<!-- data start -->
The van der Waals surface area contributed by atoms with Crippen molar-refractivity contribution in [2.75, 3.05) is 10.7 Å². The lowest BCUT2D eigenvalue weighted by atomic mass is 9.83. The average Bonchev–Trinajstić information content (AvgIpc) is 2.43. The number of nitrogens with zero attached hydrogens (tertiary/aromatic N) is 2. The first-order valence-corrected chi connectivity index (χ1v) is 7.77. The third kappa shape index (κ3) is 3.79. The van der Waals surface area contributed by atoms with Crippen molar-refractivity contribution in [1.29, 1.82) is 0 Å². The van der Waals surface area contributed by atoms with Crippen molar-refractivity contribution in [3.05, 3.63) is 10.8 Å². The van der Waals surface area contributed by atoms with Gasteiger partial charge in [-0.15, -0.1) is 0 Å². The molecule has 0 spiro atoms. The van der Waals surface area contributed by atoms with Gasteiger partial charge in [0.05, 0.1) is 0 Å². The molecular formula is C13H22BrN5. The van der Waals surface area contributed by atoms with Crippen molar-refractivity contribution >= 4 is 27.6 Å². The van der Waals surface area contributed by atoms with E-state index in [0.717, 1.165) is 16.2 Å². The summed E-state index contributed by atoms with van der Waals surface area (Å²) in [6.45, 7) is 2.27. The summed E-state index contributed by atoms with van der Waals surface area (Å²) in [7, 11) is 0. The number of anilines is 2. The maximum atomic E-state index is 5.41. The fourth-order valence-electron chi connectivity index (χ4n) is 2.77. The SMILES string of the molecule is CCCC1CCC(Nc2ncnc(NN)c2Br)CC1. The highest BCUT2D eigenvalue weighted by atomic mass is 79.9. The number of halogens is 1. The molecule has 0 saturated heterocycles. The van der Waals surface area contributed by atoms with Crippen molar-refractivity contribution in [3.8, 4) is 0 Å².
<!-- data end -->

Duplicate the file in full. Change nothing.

The van der Waals surface area contributed by atoms with Crippen molar-refractivity contribution in [2.75, 3.05) is 10.7 Å². The lowest BCUT2D eigenvalue weighted by atomic mass is 9.83. The average Bonchev–Trinajstić information content (AvgIpc) is 2.43. The number of nitrogens with zero attached hydrogens (tertiary/aromatic N) is 2. The first-order valence-corrected chi connectivity index (χ1v) is 7.77. The third kappa shape index (κ3) is 3.79. The van der Waals surface area contributed by atoms with Crippen molar-refractivity contribution in [1.29, 1.82) is 0 Å². The van der Waals surface area contributed by atoms with Crippen molar-refractivity contribution in [3.05, 3.63) is 10.8 Å². The van der Waals surface area contributed by atoms with Gasteiger partial charge in [-0.15, -0.1) is 0 Å². The molecule has 0 spiro atoms. The van der Waals surface area contributed by atoms with Gasteiger partial charge in [0.05, 0.1) is 0 Å². The molecular formula is C13H22BrN5. The van der Waals surface area contributed by atoms with Crippen molar-refractivity contribution >= 4 is 27.6 Å². The van der Waals surface area contributed by atoms with E-state index in [0.717, 1.165) is 16.2 Å². The summed E-state index contributed by atoms with van der Waals surface area (Å²) in [6.45, 7) is 2.27. The summed E-state index contributed by atoms with van der Waals surface area (Å²) in [7, 11) is 0. The number of anilines is 2. The maximum atomic E-state index is 5.41. The fourth-order valence-electron chi connectivity index (χ4n) is 2.77. The SMILES string of the molecule is CCCC1CCC(Nc2ncnc(NN)c2Br)CC1. The highest BCUT2D eigenvalue weighted by atomic mass is 79.9. The number of halogens is 1. The molecule has 0 saturated heterocycles. The van der Waals surface area contributed by atoms with Crippen molar-refractivity contribution in [3.8, 4) is 0 Å².